Roska is a sweet festive bread; some variations are eaten simply day-to-day for breakfast or coffee, while more elaborate types are made for Jewish holidays and milestone events.
With origins in the Greek egg and sugar bread called tsoureki, this bread is typified by a slightly sweet flavour and long-stranded texture when broken apart. Roska is topped with sesame seeds, and traditionally whole blanched almonds are added for celebrations.
As in many religions and traditions, particularly in the east Mediterranean, bread plays an important and symbolic role in the Jewish tradition. For the blessing at the Friday night Sabbath meal, or the next day for brunch after the morning service, roska braided as the traditional Sabbath bread, challah, is served. Roska is shaped into ring-shaped loaves representing eternity and auguring abundance for Rosh Hashanah, and for the meal to break the Fast where it is dipped into olive oil.
A version of this ancient bread, called roska reynado, is prepared for a bride’s shower, which typically takes place on the Friday prior to the wedding. For this celebration an opulent stuffing of homemade marzipan or the travado filling is rolled into the dough, which is then shaped into a ring or spiral.
For casual fare, the roska is shaped into small coffee rolls, roskitas or panizikos. The baked roskitas are delicious warmed through and served for breakfast or teas accompanied with olives, sliced ripe tomatoes and cubes of feta cheese. My family loves to eat them piping hot and fresh from the oven with a fruit preserve.
For the starter:
4 tsp active dried yeast (rapid-rise)
1½ cups warm water (about 55°C/130°F)
1 tbsp caster (superfine) sugar
For the dough:
5 large eggs, at room temperature
1½ cups caster sugar
¾ cup vegetable oil, plus extra for coating the bowl and brushing
1 tsp orange blossom water
2 cups warm water
11-12 cups unbleached plain (all-purpose) flour, sifted with 1 tsp salt, plus extra flour for kneading
For the egg wash:
2 egg yolks mixed with 1 tsp milk
For the topping:
½ cup sesame seeds placed in a flat dish
¼ cup whole blanched almonds (optional)
Prepare the starter: Dissolve the yeast and sugar in the warm water in a small bowl. Stir, cover with plastic wrap and let stand for 5-10 minutes until frothy.
Prepare the dough: Using a heavy-duty electric mixer with a whisk attachment, beat the eggs with the sugar until pale and creamy. Slowly add the oil, the yeast starter, orange blossom water and 2 cups warm water and blend.
Remove the whisk attachment and fit the mixer with a dough hook. Turn the mixer on medium speed. Mix in 1½ cups of flour. Then gradually add flour, 1 cup at a time, and knead until the dough holds together and no longer sticks to the sides of the bowl. Place on a lightly floured surface and knead until smooth and elastic.
Fit the mixer with a mincing attachment. Break off a handful of dough at a time and dust with flour. Roll into logs and put each piece through the mincer set over a lightly oiled large bowl*. Cover with a loose piece of oiled plastic wrap and then with a tea towel. Let rise in a warm draught-free place for about 3 hours or until it doubles in bulk and is light and spongy. (The time depends on the temperature of the room).
Transfer the dough onto a lightly floured work surface and punch down again. Knead briefly to get rid of any air pockets and divide into 3 portions.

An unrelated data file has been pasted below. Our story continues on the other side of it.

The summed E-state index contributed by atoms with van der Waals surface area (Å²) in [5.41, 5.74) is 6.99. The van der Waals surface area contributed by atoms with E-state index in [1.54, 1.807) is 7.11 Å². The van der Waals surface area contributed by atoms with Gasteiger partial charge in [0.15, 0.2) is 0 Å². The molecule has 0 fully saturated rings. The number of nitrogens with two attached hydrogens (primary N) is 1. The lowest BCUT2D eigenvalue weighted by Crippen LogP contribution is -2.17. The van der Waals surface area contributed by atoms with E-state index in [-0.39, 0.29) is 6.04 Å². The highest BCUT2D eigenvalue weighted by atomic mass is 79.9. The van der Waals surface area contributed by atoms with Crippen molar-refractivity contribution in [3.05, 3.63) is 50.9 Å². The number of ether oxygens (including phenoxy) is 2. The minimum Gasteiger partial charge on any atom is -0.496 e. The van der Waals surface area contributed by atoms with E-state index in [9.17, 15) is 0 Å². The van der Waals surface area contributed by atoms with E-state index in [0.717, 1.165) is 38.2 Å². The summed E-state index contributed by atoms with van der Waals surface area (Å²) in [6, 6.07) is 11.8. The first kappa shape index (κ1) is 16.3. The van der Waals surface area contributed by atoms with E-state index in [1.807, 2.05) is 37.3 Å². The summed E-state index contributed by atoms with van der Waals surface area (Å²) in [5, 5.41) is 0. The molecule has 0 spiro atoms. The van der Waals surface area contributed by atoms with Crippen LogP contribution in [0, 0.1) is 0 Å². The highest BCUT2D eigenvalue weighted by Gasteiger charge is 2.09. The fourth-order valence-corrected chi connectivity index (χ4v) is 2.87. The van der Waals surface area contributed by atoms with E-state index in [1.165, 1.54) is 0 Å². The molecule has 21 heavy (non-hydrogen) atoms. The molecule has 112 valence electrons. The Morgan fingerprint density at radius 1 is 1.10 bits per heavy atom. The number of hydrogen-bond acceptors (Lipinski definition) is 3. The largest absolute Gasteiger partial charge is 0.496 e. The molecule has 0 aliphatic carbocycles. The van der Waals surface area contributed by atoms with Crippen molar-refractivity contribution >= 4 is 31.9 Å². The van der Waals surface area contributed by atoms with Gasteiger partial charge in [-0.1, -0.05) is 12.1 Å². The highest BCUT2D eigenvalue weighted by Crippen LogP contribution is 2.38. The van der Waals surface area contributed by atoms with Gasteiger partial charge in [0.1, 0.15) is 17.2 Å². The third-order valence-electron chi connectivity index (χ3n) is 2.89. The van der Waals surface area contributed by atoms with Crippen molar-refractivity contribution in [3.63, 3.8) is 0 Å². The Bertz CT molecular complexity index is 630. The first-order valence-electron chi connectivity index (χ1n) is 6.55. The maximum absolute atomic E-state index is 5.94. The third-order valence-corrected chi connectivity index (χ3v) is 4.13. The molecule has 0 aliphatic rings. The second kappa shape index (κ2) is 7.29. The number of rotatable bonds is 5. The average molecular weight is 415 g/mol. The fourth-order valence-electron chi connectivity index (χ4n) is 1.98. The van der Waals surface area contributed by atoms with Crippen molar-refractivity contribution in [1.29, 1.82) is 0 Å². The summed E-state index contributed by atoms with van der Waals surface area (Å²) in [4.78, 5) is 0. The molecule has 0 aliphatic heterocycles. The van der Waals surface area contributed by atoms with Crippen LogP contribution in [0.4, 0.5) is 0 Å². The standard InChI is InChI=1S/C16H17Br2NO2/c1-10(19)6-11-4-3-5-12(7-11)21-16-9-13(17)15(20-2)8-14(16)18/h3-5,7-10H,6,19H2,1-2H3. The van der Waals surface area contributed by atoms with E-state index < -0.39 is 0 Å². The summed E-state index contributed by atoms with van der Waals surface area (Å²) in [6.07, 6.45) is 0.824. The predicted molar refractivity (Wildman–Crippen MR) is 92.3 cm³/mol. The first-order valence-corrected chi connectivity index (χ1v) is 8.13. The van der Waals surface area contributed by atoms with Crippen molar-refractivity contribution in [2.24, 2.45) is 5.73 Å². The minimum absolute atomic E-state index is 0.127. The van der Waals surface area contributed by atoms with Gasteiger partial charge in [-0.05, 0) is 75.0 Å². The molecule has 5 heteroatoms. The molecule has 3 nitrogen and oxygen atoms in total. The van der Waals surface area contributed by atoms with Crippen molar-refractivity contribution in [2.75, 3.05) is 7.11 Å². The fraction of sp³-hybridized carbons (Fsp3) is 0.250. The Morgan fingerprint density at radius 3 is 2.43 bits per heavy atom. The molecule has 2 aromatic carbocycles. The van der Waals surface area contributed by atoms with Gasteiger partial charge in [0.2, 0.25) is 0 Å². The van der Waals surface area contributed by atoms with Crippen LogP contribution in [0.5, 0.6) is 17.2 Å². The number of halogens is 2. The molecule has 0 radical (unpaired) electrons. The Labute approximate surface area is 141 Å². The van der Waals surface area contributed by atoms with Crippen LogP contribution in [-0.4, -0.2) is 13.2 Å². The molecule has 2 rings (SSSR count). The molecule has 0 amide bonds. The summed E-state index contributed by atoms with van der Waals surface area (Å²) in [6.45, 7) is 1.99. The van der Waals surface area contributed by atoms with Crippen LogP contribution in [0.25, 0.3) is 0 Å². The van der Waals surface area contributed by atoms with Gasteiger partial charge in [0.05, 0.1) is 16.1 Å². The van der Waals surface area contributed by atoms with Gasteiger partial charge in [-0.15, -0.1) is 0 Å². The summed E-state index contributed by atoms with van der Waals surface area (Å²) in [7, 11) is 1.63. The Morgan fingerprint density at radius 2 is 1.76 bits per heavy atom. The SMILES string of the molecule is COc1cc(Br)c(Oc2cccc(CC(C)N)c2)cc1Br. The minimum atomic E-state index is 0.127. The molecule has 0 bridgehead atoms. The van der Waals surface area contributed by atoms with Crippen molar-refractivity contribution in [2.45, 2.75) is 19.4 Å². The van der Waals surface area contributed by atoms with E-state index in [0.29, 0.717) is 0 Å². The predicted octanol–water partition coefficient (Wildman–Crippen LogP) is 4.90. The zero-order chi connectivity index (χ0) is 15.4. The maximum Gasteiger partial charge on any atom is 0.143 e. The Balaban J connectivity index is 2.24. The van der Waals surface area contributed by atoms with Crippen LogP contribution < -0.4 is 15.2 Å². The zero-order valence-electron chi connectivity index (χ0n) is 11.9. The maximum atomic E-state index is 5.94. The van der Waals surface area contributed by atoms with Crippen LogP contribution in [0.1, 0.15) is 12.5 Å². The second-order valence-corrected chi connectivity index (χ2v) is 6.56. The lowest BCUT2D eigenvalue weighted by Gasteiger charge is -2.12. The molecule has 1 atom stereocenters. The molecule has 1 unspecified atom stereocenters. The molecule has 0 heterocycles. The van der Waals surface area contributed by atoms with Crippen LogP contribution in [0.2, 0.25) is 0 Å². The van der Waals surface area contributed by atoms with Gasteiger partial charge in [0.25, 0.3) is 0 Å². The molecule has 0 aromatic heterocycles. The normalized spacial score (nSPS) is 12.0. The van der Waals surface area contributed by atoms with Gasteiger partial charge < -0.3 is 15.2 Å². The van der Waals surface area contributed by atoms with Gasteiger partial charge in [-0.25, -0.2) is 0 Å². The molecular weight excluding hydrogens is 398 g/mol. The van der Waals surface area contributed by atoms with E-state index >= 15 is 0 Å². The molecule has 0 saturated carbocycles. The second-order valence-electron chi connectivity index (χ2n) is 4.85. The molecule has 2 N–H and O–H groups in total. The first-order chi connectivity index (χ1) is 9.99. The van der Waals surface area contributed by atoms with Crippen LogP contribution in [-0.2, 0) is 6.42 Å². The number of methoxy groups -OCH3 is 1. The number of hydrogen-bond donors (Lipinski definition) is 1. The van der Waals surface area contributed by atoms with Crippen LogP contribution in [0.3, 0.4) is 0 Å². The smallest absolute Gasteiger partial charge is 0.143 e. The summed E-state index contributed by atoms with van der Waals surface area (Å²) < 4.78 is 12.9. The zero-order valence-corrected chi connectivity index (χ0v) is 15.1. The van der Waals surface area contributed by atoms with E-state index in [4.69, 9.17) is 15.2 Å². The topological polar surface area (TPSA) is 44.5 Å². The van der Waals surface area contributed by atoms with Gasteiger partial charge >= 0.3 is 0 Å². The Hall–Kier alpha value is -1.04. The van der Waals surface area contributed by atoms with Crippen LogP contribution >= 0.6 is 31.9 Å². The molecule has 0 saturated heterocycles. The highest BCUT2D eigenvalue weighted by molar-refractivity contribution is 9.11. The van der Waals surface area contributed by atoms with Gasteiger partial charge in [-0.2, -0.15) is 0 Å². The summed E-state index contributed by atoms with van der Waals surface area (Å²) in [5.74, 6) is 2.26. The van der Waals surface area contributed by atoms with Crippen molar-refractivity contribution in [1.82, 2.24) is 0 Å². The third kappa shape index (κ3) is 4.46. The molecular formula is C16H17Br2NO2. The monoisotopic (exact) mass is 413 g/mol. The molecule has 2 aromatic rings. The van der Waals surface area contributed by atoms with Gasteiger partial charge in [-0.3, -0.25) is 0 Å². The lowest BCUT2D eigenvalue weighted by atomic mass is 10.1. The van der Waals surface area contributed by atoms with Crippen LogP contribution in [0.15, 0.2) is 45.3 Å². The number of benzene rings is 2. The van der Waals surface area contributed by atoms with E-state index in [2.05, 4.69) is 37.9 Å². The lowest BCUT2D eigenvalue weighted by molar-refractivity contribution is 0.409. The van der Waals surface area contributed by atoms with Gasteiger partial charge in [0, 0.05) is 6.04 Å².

Lightly brush 3 foil-lined baking trays with oil and dust with flour.
Shape the braided loaf:
Divide one portion into 3 equal pieces and shape each piece into a ball.
Roll each ball with your hands into a rope 56cm (22in) long that tapers slightly at each end.
Working with 3 ropes at a time, fan out the strands evenly on a work surface, then pinch them firmly together at the top end.
Braid by bringing the alternate outer ropes between the remaining two and repeat until the end of the ropes are reached.
Finally gently pinch the ends together to seal firmly.
Repeat with remaining two portions of dough making three loaves.
Alternatively: The three portions can be shaped into ring-shaped loaves or coiled into spirals.
Shape the rolls: Divide the dough into 40 x 100g (3½oz) portions. Shape them into equal balls or roll the dough into 20cm (8in) ropes and tie each rope into a loose knot.
Brush the tops of the bread or rolls with the egg wash, ensuring the tops and sides are well coated. Brush right into the crevices. Wet your fingers in water and then tap into the sesame seeds. Press lightly onto the tops of the bread or rolls to give a generous coating of seeds and decorate with a few blanched almonds (if using). Transfer the shaped loaves or rolls onto the baking trays and place the rolls 5cm (2in) apart. Loosely cover with a piece of oiled plastic wrap and let rise again in a warm draught-free place for 45 minutes or until doubled in bulk. Brush generously once more with egg wash to ensure a lacquer-like crust.
Preheat the oven to 180°C (350°F).
Bake for 40 minutes for the bread and 20-25 minutes for the rolls or until the tops are golden brown and shiny and they sound hollow when tapped on the bottom. Transfer to a wire rack. Serve warm or at room temperature. Makes 3 loaves or 40 rolls.
To make this quantity you will require a large, heavy-duty, free-standing mixer as a standard-size kitchen aid is too small. If you do not have one, beat the eggs with a hand-held electric beater and knead the dough by hand.
*The mincing process makes a lighter dough but can be omitted.
For the first rise, the dough may also rise in an oven that has been warmed to 150°C (300°F) and then turned off.
I like to use Better for Bread flour when I am in the U.S.
Roska and roskitas keep for 3 days in an airtight container. To serve, warm through.
To freeze whole baked bread or rolls: Wrap a loaf or a small batch of rolls in heavy-duty foil and freeze for up to 1 month. Thaw at room temperature. Preheat the oven to 180ºC (350ºF) and reheat in the foil until warmed through.